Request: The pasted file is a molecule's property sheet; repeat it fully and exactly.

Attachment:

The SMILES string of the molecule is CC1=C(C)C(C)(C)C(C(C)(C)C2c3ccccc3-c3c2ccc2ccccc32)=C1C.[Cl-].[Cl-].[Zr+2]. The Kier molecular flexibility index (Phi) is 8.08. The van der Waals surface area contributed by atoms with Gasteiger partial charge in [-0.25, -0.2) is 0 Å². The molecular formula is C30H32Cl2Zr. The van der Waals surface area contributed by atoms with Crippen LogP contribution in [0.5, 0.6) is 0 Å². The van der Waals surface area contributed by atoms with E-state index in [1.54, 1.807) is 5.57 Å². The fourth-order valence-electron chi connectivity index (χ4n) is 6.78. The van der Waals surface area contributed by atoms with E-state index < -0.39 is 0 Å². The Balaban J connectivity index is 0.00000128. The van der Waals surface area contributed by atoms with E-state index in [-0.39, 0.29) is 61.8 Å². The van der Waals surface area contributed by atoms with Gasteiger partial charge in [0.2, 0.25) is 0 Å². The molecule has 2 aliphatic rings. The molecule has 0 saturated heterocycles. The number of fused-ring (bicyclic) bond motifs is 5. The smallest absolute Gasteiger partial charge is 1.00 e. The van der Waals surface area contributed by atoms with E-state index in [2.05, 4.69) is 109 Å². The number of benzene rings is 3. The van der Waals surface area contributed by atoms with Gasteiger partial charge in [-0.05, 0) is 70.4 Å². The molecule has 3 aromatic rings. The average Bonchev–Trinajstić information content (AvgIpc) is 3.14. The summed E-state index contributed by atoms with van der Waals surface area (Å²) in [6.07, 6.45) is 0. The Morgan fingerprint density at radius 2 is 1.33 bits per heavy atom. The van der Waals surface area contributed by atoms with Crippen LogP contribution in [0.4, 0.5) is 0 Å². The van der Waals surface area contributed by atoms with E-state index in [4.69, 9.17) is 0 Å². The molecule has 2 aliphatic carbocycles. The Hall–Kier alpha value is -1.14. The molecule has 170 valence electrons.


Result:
The SMILES string of the molecule is CC1=C(C)C(C)(C)C(C(C)(C)C2c3ccccc3-c3c2ccc2ccccc32)=C1C.[Cl-].[Cl-].[Zr+2]. The Kier molecular flexibility index (Phi) is 8.08. The van der Waals surface area contributed by atoms with Gasteiger partial charge in [-0.25, -0.2) is 0 Å². The molecular formula is C30H32Cl2Zr. The van der Waals surface area contributed by atoms with Crippen LogP contribution in [0.5, 0.6) is 0 Å². The van der Waals surface area contributed by atoms with E-state index in [1.54, 1.807) is 5.57 Å². The fourth-order valence-electron chi connectivity index (χ4n) is 6.78. The van der Waals surface area contributed by atoms with E-state index < -0.39 is 0 Å². The Balaban J connectivity index is 0.00000128. The van der Waals surface area contributed by atoms with E-state index in [-0.39, 0.29) is 61.8 Å². The van der Waals surface area contributed by atoms with Gasteiger partial charge in [0.2, 0.25) is 0 Å². The molecule has 2 aliphatic rings. The molecule has 0 saturated heterocycles. The number of fused-ring (bicyclic) bond motifs is 5. The smallest absolute Gasteiger partial charge is 1.00 e. The van der Waals surface area contributed by atoms with E-state index in [2.05, 4.69) is 109 Å². The number of benzene rings is 3. The van der Waals surface area contributed by atoms with Gasteiger partial charge in [-0.05, 0) is 70.4 Å². The molecule has 3 aromatic rings. The average Bonchev–Trinajstić information content (AvgIpc) is 3.14. The summed E-state index contributed by atoms with van der Waals surface area (Å²) in [6.07, 6.45) is 0. The Morgan fingerprint density at radius 2 is 1.33 bits per heavy atom. The van der Waals surface area contributed by atoms with Crippen LogP contribution in [0.4, 0.5) is 0 Å². The van der Waals surface area contributed by atoms with E-state index in [4.69, 9.17) is 0 Å². The molecule has 2 aliphatic carbocycles. The Hall–Kier alpha value is -1.14. The molecule has 170 valence electrons.